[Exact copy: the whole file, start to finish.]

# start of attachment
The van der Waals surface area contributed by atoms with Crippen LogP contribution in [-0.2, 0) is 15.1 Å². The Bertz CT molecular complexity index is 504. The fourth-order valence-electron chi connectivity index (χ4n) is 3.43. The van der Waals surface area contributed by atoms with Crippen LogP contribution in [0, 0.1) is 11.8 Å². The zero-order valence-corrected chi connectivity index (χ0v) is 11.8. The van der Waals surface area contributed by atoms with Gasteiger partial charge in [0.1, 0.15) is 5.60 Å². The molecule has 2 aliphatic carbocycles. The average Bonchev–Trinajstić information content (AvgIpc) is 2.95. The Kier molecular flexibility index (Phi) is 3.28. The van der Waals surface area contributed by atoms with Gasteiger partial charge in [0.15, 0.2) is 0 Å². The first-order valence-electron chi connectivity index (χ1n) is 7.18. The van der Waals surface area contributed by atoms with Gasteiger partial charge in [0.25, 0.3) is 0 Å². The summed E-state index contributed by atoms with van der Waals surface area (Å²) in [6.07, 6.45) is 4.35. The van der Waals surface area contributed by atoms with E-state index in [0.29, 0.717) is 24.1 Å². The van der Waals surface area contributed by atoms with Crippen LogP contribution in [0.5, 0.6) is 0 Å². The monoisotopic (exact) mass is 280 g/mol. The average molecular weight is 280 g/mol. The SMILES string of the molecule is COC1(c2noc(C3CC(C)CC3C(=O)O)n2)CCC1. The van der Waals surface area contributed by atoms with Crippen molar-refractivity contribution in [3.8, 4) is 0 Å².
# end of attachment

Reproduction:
The van der Waals surface area contributed by atoms with Crippen LogP contribution in [-0.2, 0) is 15.1 Å². The Bertz CT molecular complexity index is 504. The fourth-order valence-electron chi connectivity index (χ4n) is 3.43. The van der Waals surface area contributed by atoms with Crippen LogP contribution in [0, 0.1) is 11.8 Å². The zero-order valence-corrected chi connectivity index (χ0v) is 11.8. The van der Waals surface area contributed by atoms with Gasteiger partial charge in [0.1, 0.15) is 5.60 Å². The molecule has 2 aliphatic carbocycles. The average Bonchev–Trinajstić information content (AvgIpc) is 2.95. The Kier molecular flexibility index (Phi) is 3.28. The van der Waals surface area contributed by atoms with Gasteiger partial charge in [0.15, 0.2) is 0 Å². The first-order valence-electron chi connectivity index (χ1n) is 7.18. The van der Waals surface area contributed by atoms with Gasteiger partial charge in [0.25, 0.3) is 0 Å². The summed E-state index contributed by atoms with van der Waals surface area (Å²) in [6.07, 6.45) is 4.35. The van der Waals surface area contributed by atoms with E-state index in [0.29, 0.717) is 24.1 Å². The van der Waals surface area contributed by atoms with Crippen LogP contribution in [0.5, 0.6) is 0 Å². The monoisotopic (exact) mass is 280 g/mol. The average molecular weight is 280 g/mol. The SMILES string of the molecule is COC1(c2noc(C3CC(C)CC3C(=O)O)n2)CCC1. The van der Waals surface area contributed by atoms with Crippen molar-refractivity contribution in [3.8, 4) is 0 Å².